heart of my uncle, the Comte de Clermont," writes his great- 
grandson, " I had an opportunity of seeing all the hearts of our 
ancestors, which were deposited there, enclosed in silver-gilt 
cases ; and I remarked (as did also those who accompanied me) 


that the heart of the Great Conde" was nearly double the size of 
all the others." l 

On 10 March, 1687, a solemn service was held at Notre-Dame. 
The funeral oration, pronounced by Bossuet, is generally con- 
sidered the masterpiece of that famous preacher, and is the 
greatest of all the tributes rendered to the memory of Conde. 

"At that moment" (during his last hours), exclaimed the 
orator, "he (Conde") extended his consideration to the most 
humble of his servants. With a liberality worthy of his birth and 
of their services, he left them overwhelmed with gifts, but still 
more honoured by the proofs of his remembrance." But for the 
woman who had so gloriously borne his name, who uncom- 
plainingly shared his misfortunes, Conde, on his deathbed, had 
not a word of tenderness, of gratitude, or of pardon. Nay, if 
we are to believe la Grande Mademoiselle, on the morrow of 
his master's death, Gourville carried to Louis XIV. a letter 
written some time before, to be given him after that event, in 
which Conde entreated the King never to allow the princess to 
leave her prison at Chateauroux. 2 

However that may be, Claire-Cle"mence never quitted that 
gloomy fortress, either living or dead ; for, when she died, after 
surviving her husband more than seven years (18 April, 1694), 
she was interred in the Church of Saint-Martin, which lay 
within the precincts of the chateau. " No member of her illus- 
trious family appears to have attended her obsequies, and doubt- 
less the twelve poor people whom she had had the charity to 
maintain out of her meagre allowance, with some Capuchins 
from the neighbouring convent, were the only persons who came 
to pray over the grave of her who, for her misfortune, had 
become " the very high, very excellent and puissant Princesse 
de Conde." 3 

1 Louis Joseph de Bourbon, Prince de Conde, "Histoire de la Maison de 

2 Mademoiselle de Montpensier, " Memoires." 

3 MM. Homberg & Jousselin, " la Femme du Grand Conde." During the Revolu- 
tion, some ruffians forced open the chapel in which was the tomb of the unfortunate 
princess, carried off the leaden coffin and scattered its contents. 


Henri-Jules de Bourbon, fifth Prince de Conde* His affection for 
Chantilly Improvements which he executes there The " Galerie des 
Batailles " His business capacity His relations with his son, the Due de 
Bourbon (Monsieur le Due) Character of this prince His ungovernable 
temper and vindictiveness His intrigue with Madame de Mussy She 
betrays him for the Comte d'Albert A violent scene Madame de Mussy 
follows her new lover to Spain Her sad fate Other amours of Monsieur 
le Due Character of Madame la Duchesse Her intrigue with the Prince de 
Conti Her grief at his premature death Last years of the Prince de Cond^ 
His eccentricity becomes hardly distinguishable from madness Anecdotes 
concerning him His death His last instructions to his son The Due de 
Bourbon retains his title, instead of assuming that of Prince de Conde* His 
sudden death, eleven months after that of his father.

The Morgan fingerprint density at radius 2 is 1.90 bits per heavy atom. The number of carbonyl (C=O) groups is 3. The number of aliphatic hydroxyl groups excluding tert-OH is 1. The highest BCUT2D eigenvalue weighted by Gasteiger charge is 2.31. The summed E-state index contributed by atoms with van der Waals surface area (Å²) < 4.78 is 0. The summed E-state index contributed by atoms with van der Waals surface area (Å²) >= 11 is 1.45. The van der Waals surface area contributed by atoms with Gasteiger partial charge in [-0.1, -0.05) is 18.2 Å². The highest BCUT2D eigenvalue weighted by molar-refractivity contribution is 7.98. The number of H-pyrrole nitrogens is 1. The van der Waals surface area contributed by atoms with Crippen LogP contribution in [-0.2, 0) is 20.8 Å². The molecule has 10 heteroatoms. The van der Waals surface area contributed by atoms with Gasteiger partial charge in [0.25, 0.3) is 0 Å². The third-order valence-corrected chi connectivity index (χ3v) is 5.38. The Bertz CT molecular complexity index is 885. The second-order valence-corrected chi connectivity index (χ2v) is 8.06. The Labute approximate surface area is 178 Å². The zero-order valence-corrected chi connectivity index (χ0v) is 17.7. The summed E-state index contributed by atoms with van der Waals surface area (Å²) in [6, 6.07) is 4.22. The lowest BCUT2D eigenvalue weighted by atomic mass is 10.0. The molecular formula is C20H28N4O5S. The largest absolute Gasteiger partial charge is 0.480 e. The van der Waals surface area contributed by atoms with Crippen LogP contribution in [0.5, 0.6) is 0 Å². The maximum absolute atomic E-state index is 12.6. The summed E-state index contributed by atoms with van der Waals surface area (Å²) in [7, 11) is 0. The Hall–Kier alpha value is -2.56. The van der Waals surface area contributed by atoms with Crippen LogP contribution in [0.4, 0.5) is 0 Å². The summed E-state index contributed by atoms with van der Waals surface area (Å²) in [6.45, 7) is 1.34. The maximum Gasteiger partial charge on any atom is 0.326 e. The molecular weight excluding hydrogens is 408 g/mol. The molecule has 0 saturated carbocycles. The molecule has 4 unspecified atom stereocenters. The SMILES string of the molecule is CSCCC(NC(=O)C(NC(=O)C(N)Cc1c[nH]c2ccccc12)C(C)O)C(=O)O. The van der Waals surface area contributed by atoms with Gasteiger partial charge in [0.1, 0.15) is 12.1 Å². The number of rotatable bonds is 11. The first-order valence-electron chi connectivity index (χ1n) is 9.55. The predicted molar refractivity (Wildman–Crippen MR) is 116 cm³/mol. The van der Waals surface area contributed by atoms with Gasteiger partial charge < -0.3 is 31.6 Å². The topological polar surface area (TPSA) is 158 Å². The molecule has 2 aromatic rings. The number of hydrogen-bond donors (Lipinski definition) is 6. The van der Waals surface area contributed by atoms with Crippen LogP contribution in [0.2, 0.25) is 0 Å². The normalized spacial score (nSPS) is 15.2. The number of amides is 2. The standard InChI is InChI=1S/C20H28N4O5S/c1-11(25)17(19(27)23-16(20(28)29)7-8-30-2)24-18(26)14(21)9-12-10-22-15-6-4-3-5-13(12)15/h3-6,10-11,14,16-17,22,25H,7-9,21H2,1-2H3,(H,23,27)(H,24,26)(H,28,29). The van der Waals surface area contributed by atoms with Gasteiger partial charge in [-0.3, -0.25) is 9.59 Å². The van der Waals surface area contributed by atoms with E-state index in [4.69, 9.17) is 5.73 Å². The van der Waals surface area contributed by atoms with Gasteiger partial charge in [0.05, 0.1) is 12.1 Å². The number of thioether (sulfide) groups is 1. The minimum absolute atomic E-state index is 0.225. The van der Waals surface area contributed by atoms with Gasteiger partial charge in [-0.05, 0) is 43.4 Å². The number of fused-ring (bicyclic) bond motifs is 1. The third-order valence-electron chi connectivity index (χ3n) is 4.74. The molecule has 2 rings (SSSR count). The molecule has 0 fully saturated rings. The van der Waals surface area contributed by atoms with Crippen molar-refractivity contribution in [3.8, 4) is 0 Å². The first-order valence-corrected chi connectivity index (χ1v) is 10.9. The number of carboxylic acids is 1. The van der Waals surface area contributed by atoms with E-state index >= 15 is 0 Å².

THE son and grandson of the Great Conde have left but 
few traces in history, and the little which is recorded 
of them does not, as a rule, redound to their credit. 
Succeeding to the offices as well as to the titles of his father, 
Henri- Jules de Bourbon was appointed colonel of the infantry 
Regiment of Conde" and mestre de camp of the cavalry corps of 
the same name, and took part in several campaigns, being 
present at the capture of Mons in 1691, and of Namur in the 
following year. During the latter part of the campaign of 1692, 
he was nominally second in command of the Army of Flanders, 
but no opportunity for distinction seems to have come his way, 
and soon afterwards ill-health obliged him to retire from active 
service. Henceforth, he divided his time between the Court, 
Paris, and Chantilly, though, as he grew older, the Court appears 
to have lost the attraction it had once had for him, and, when 
there, he remained most of the day in his apartments, only 
emerging to attend the King at his lever and couclter, or to 
visit the Ministers, whom, when he happened to want anything 



from them, it was his habit to importune to the verge of 

Chantilly was "his delight." When he walked in the 
gardens, he was followed by four secretaries, to whom he 
dictated any ideas which occurred to him for the improvement 
of the chateau or the estate. He spent immense sums upon 
them, and with the happiest results, for he possessed the most 
exquisite taste. It was he who finished the parish church, 
erected upon land which had been given by his father to the 
inhabitants of the town, completed the Menagerie, and built 
the gallery in the Petit Chateau, the Galerie des Batailles. In 
the pictures representing the history of the Great Conde which 
by his orders were painted for it, he was very reluctant to omit 
the actions which Conde" had performed when in command of 
the armies of Spain. At the same time, he felt that he could 
not venture to expose to the eyes of Frenchmen the exploits 
which had been directed against themselves. The painter 
professed himself unable to suggest any means of reconciling 
his patron's wishes with his scruples, but, at length, the prince 
bethought himself of a most ingenious way out of the difficulty. 
He caused a picture to be painted in which the Muse of History 
was represented tearing with indignation, and flinging far away 
from her, the pages of a book which she held in her hands. 
On these pages were inscribed : " The Relief of Cambrai " ;